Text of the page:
SHIMA SATÕ: LAST RAYS OF LIGHT
Translated by William I Elliot with Reiko Nakagawa & Motoko Matsuo
Kodansha Shuppan Service Center
ISBN 4 87601 598 8
email Reiko Nakagawa
read a review of a book by Satarô Satô
Web design by
This page last updated: 11th December 2007.
|SHIMA SATÔ: LAST RAYS OF LIGHT|
LAST RAYS OF LIGHT is a collection of 100 Tanka. The author was born in 1913. She married Satarô Satô in 1938 and was widowed in 1986. These tanka were written between 1955 and 2000.
As her translator writes
The soul cannot count. It does not cast a shadow of thirty-one — or any other number of — syllables. Rossetti found it in "a cup of three", many haiku poets find it spread out in sixteen or eighteen petals and Satarô's soul sometimes cast thirty- or thirty-two-petalled shadows; nor does Shima's soul calculate what effect a tanka ought to have in translations down the line. Her tanka are already translations of her soul, the English becoming a translation of a translation and thus at three Platonic removes from reality. She would concur that we readers and translators (and writers) should not lose sight of the soul for the syllables.You cannot just read through a book like this from end to end. It is one of those books you must keep by you for months and open every so often. Read just two or three tanka at a time, let them stay with you for a day. This way the poet's soul will reach out to yours and make a difference to your day.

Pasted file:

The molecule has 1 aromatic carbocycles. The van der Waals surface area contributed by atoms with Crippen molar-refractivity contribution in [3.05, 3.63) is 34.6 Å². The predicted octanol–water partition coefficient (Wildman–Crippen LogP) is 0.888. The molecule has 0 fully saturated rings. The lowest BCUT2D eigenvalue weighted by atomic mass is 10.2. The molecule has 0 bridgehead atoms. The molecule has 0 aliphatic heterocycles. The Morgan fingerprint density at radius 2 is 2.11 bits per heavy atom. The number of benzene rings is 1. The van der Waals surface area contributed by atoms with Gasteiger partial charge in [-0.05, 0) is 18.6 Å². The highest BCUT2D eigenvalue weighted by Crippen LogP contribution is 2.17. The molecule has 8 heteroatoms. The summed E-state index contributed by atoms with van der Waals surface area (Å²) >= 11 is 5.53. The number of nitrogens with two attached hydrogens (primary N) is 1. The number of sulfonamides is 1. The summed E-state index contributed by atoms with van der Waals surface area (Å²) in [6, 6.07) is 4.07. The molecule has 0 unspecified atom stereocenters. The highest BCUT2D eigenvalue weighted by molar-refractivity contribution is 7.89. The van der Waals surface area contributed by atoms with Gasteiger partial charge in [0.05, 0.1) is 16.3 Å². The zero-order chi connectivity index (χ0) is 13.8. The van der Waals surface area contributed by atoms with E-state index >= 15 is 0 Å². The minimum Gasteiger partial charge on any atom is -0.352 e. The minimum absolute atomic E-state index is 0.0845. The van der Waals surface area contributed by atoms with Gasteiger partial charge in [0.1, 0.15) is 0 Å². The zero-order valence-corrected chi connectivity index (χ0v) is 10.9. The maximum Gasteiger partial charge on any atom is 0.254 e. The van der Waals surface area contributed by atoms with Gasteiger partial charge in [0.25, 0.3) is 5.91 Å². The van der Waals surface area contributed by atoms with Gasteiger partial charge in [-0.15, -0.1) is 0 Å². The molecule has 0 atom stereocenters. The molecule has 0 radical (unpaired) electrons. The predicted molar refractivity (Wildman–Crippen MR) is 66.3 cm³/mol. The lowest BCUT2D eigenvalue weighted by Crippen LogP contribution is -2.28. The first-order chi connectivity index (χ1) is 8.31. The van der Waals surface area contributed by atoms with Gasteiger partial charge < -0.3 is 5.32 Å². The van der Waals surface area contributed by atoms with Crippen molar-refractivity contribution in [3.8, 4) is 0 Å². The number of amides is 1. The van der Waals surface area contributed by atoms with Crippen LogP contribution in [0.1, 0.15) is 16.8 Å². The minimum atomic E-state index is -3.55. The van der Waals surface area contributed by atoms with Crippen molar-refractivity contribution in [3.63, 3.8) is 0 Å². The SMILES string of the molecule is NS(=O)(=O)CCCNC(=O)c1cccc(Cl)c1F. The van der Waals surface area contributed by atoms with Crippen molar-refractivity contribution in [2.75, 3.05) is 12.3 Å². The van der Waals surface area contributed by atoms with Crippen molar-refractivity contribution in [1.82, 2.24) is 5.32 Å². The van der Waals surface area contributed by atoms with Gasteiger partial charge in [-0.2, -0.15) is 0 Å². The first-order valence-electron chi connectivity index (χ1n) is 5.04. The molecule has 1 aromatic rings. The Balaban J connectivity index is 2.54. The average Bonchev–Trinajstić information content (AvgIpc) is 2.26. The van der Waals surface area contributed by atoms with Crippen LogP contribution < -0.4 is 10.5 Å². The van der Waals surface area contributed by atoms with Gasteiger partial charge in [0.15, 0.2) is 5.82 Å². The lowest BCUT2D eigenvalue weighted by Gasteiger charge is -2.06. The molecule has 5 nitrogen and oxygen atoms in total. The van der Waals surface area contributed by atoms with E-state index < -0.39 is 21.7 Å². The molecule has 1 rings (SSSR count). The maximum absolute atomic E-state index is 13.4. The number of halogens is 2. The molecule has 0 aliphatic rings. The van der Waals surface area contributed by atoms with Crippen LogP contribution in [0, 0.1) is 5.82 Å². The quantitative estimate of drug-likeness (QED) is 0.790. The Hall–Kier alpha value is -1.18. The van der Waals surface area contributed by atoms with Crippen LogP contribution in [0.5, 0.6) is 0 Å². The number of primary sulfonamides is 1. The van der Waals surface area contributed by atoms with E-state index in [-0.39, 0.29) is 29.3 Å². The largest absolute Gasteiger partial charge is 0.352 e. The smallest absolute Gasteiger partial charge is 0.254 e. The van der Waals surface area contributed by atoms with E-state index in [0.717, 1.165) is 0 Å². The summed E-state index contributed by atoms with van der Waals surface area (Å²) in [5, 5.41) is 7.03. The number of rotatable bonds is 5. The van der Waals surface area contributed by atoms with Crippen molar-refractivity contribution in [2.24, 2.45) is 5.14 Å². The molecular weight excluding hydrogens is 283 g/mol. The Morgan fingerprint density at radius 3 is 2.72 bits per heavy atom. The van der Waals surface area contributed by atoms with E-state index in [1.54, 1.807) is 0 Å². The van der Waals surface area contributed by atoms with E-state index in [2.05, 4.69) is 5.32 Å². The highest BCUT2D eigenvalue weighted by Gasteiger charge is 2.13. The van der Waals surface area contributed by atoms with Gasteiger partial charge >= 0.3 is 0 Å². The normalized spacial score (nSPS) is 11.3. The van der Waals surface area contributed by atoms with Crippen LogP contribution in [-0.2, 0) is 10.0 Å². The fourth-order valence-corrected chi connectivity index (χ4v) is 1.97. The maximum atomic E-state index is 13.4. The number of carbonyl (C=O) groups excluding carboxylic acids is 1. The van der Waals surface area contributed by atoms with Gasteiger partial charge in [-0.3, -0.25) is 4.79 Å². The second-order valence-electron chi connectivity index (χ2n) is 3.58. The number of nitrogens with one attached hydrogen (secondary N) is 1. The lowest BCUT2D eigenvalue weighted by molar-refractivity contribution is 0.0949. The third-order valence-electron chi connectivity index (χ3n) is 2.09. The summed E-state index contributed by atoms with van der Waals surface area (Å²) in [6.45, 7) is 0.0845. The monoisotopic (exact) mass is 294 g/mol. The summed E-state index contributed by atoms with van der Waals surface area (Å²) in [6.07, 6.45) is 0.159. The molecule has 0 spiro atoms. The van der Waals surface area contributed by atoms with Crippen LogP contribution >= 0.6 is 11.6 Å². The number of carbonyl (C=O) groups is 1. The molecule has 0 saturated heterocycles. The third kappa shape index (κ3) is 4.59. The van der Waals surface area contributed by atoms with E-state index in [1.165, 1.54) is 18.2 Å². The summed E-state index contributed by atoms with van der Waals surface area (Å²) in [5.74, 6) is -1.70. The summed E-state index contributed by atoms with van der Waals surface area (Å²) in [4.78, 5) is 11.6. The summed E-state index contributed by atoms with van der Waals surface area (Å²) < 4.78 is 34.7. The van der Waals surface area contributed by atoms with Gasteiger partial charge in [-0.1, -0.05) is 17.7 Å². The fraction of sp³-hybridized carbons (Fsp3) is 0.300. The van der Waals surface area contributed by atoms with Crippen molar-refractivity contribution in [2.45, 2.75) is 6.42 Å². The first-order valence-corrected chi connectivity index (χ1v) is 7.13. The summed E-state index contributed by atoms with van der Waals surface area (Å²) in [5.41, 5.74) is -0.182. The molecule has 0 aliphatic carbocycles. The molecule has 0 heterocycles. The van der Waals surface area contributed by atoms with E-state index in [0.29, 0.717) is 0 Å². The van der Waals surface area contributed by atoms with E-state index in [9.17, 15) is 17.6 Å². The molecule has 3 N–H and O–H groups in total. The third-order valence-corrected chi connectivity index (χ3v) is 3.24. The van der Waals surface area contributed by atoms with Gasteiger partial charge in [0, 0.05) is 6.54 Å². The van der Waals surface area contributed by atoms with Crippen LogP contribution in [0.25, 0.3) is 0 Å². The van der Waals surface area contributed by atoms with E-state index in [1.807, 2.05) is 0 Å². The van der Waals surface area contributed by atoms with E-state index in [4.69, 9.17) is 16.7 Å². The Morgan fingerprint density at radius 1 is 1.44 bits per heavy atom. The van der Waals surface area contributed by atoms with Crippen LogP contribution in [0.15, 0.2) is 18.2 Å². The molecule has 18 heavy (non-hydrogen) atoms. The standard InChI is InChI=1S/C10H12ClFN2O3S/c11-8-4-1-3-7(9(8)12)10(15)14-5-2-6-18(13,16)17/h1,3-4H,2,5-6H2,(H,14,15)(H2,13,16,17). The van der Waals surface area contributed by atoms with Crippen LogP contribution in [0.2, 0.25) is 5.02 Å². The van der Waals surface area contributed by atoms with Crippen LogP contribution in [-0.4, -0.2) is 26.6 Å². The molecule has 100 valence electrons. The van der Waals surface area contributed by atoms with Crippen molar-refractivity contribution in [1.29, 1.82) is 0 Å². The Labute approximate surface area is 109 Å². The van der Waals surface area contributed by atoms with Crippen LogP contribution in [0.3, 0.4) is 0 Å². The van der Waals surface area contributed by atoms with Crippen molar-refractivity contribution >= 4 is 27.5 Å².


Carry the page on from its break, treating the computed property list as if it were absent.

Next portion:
Here are a few for today
The ocean off the vast beach of Oristu roars exactly as an ocean should roar Whenever I come to the restaurant of the department store I observe others like myself dining alone Scads of magnolias loomed and lingered until at last autumn came From the hill the gale I thought raging turned out to be the sea's roaring Having still something to fret over goes to show, at least, that I'm not in my dotage.
|reviewer: Gerald England|